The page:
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Help! I Need Soybeans!

Cells of a Raw Soybean

The world will grow another 350 million tonnes of soybeans again this year. Soybeans are the largest source of vegetable protein on the planet, but supply can still run out, especially in parts of Africa where soybean cultivation is only just beginning.

The world’s major soybean growing areas are North and South America. Europe and China are the single largest markets, but over the last 20 years, an increasing number of ‘smaller’ buyers have emerged, in Africa, Middle East and Asia. It’s not surprising, because the quality of soybean protein – measured by its amino acid profile – is outstanding.

So from time to time, customers call us to ask for help in sourcing soybeans. There are 2 questions to ask :

1st Question: What volume do you want to purchase, and what is your purchasing timetable? Are you planning for a long-term supply arrangement, or is this a stop-gap measure until your local harvest comes in?

2nd Question: Are you sure there are no local or regional supplies? For example, in West Africa, nobody really knows how many soybeans are produced each year. In the case of Ghana, neighboring countries – Togo, Côte d’Ivoire, Burkina, Benin, Nigeria & Cameroon – all grow soybeans. Regional sourcing will be your best option if local supplies are gone.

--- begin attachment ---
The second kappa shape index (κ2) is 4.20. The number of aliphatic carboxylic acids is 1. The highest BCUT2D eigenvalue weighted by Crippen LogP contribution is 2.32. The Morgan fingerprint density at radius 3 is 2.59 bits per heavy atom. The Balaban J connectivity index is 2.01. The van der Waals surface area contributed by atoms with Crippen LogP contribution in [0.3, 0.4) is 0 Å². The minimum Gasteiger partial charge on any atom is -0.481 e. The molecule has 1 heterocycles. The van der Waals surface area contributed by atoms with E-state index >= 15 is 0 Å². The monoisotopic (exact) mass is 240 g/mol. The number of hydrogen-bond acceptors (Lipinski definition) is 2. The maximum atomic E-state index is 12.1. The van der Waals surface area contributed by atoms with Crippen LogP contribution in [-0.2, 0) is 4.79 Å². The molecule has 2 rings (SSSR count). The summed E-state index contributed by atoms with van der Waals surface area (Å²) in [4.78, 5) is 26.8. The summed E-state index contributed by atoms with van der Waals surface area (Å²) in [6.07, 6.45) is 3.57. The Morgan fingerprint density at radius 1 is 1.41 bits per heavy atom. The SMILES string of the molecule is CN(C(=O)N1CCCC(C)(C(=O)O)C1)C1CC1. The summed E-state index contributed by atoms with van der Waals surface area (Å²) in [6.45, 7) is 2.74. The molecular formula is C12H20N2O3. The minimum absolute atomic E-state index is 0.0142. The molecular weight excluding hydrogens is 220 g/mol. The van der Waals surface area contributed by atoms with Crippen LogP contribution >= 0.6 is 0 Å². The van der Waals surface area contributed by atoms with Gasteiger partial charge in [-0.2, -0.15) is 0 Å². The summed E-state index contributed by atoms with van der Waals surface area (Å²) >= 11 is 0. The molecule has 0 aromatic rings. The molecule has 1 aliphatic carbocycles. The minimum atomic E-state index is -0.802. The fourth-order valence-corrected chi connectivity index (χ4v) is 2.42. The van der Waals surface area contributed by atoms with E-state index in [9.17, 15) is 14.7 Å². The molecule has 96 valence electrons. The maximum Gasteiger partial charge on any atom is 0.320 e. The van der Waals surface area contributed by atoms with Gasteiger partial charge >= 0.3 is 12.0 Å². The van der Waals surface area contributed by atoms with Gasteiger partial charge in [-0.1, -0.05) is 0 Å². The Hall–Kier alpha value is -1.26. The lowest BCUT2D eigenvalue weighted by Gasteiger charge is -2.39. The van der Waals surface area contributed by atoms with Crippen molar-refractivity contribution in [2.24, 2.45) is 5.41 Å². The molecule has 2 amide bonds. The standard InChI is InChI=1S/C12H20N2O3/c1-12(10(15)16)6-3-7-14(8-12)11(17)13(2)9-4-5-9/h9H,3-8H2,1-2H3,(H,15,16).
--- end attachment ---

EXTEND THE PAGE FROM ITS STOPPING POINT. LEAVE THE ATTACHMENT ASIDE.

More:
The aim should always be to source locally if possible: the benefits include lower transport costs, payment in local currency, and as a processor you want to be supporting your local farmers. So start by looking to source locally, then regionally.

The next option is to import soybeans in containers. Soybeans are loaded bulk into containers, but nevertheless a 40’ container only holds 26mt if moving on the rail network, or 28-30mt if loaded at port; 20’ holds 24mt. We can help you get a quote from a container shipper.  But freight cost per ton can be high depending on where you are.

The standard option for moving soybeans is bulk shipment on a vessel. Freight varies with distance, destination and size of the shipment. For example, bulk freight from USA to northern Europe is presently around $16, whereas USA to North Africa is around $30. Larger customers processing 500 tonnes per day, for example, will typically purchase a vessel of 15,000 mt per month, which means $5 million per month expenditure on raw material.

The higher the volume, the lower the freight cost. The common industry-standard Handysize bulk carrier is now about 32,000 mt dead weight, with a draft of about 10 metres and has 5 cargo holds. These vessels are widely used for regional shipments to ports with limited unloading facilities. The minimum bulk parcel on a vessel is usually 5,000mt, which nonetheless implies some serious storage and financing issues.

So we always recommend the small processor needing 500-600 mt soybeans per month to aggressively pursue local sourcing.  If that is simply not possible, we are happy to help you get a quote on containers of soybeans.  Just give us a call.